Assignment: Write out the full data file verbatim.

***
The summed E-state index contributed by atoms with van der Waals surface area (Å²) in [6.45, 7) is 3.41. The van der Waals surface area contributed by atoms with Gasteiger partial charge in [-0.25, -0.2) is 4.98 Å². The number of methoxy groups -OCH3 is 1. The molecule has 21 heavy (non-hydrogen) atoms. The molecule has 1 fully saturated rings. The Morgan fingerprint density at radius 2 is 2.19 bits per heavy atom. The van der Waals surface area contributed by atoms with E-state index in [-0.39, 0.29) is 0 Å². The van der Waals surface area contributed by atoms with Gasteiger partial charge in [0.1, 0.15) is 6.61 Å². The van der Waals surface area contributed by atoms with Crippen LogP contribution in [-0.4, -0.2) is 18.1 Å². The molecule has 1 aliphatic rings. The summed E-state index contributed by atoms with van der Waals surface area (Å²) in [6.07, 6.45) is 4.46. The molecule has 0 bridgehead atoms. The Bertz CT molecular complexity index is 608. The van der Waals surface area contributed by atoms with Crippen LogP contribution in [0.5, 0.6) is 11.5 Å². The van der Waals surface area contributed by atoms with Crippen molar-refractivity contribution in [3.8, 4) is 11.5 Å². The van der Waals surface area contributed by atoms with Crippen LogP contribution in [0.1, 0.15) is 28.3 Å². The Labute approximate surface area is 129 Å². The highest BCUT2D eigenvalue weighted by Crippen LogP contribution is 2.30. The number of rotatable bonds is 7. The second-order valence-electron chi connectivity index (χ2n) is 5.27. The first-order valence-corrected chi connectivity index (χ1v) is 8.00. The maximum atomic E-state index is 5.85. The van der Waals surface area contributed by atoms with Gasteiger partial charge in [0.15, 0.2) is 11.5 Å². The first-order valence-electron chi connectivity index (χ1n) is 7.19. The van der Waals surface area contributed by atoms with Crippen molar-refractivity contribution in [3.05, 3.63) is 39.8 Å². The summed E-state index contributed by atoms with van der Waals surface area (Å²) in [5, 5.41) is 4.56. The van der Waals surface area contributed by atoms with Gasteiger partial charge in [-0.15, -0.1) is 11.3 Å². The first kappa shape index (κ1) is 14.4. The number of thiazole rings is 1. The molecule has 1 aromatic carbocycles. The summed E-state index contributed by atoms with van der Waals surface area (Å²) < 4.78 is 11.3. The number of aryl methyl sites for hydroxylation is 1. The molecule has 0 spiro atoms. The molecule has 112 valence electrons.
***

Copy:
The summed E-state index contributed by atoms with van der Waals surface area (Å²) in [6.45, 7) is 3.41. The van der Waals surface area contributed by atoms with Gasteiger partial charge in [-0.25, -0.2) is 4.98 Å². The number of methoxy groups -OCH3 is 1. The molecule has 21 heavy (non-hydrogen) atoms. The molecule has 1 fully saturated rings. The Morgan fingerprint density at radius 2 is 2.19 bits per heavy atom. The van der Waals surface area contributed by atoms with E-state index in [-0.39, 0.29) is 0 Å². The van der Waals surface area contributed by atoms with Gasteiger partial charge in [0.1, 0.15) is 6.61 Å². The van der Waals surface area contributed by atoms with Crippen LogP contribution in [-0.4, -0.2) is 18.1 Å². The molecule has 1 aliphatic rings. The summed E-state index contributed by atoms with van der Waals surface area (Å²) in [6.07, 6.45) is 4.46. The molecule has 0 bridgehead atoms. The Bertz CT molecular complexity index is 608. The van der Waals surface area contributed by atoms with Crippen LogP contribution in [0.5, 0.6) is 11.5 Å². The van der Waals surface area contributed by atoms with Crippen molar-refractivity contribution in [3.8, 4) is 11.5 Å². The van der Waals surface area contributed by atoms with Crippen LogP contribution in [0.1, 0.15) is 28.3 Å². The Labute approximate surface area is 129 Å². The highest BCUT2D eigenvalue weighted by Crippen LogP contribution is 2.30. The number of rotatable bonds is 7. The second-order valence-electron chi connectivity index (χ2n) is 5.27. The first-order valence-corrected chi connectivity index (χ1v) is 8.00. The maximum atomic E-state index is 5.85. The van der Waals surface area contributed by atoms with Gasteiger partial charge in [0.15, 0.2) is 11.5 Å². The first-order valence-electron chi connectivity index (χ1n) is 7.19. The van der Waals surface area contributed by atoms with Crippen molar-refractivity contribution in [3.05, 3.63) is 39.8 Å². The summed E-state index contributed by atoms with van der Waals surface area (Å²) in [5, 5.41) is 4.56. The van der Waals surface area contributed by atoms with Gasteiger partial charge in [-0.15, -0.1) is 11.3 Å². The first kappa shape index (κ1) is 14.4. The number of thiazole rings is 1. The molecule has 1 aromatic carbocycles. The summed E-state index contributed by atoms with van der Waals surface area (Å²) < 4.78 is 11.3. The number of aryl methyl sites for hydroxylation is 1. The molecule has 0 spiro atoms. The molecule has 112 valence electrons.